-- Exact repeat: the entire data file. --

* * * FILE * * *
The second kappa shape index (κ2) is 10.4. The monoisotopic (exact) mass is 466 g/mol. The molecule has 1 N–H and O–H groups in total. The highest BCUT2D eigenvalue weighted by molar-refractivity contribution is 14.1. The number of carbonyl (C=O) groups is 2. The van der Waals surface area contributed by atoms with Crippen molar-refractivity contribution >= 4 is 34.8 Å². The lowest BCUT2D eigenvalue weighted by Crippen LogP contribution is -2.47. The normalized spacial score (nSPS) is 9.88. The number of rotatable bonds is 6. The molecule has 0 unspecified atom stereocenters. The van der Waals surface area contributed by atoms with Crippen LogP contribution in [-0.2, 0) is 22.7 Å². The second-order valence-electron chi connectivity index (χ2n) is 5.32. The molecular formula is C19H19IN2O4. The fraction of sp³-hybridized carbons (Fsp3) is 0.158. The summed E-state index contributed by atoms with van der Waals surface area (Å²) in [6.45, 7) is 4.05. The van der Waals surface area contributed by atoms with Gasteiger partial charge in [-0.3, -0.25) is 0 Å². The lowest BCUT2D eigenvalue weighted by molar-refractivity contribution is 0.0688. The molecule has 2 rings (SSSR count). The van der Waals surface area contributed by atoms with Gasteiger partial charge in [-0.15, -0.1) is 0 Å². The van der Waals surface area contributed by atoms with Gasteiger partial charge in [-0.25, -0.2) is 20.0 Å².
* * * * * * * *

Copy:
The second kappa shape index (κ2) is 10.4. The monoisotopic (exact) mass is 466 g/mol. The molecule has 1 N–H and O–H groups in total. The highest BCUT2D eigenvalue weighted by molar-refractivity contribution is 14.1. The number of carbonyl (C=O) groups is 2. The van der Waals surface area contributed by atoms with Crippen molar-refractivity contribution >= 4 is 34.8 Å². The lowest BCUT2D eigenvalue weighted by Crippen LogP contribution is -2.47. The normalized spacial score (nSPS) is 9.88. The number of rotatable bonds is 6. The molecule has 0 unspecified atom stereocenters. The van der Waals surface area contributed by atoms with Crippen LogP contribution in [-0.2, 0) is 22.7 Å². The second-order valence-electron chi connectivity index (χ2n) is 5.32. The molecular formula is C19H19IN2O4. The fraction of sp³-hybridized carbons (Fsp3) is 0.158. The summed E-state index contributed by atoms with van der Waals surface area (Å²) in [6.45, 7) is 4.05. The van der Waals surface area contributed by atoms with Gasteiger partial charge in [-0.3, -0.25) is 0 Å². The lowest BCUT2D eigenvalue weighted by molar-refractivity contribution is 0.0688. The molecule has 2 rings (SSSR count). The van der Waals surface area contributed by atoms with Gasteiger partial charge in [-0.15, -0.1) is 0 Å². The van der Waals surface area contributed by atoms with Gasteiger partial charge in [-0.25, -0.2) is 20.0 Å².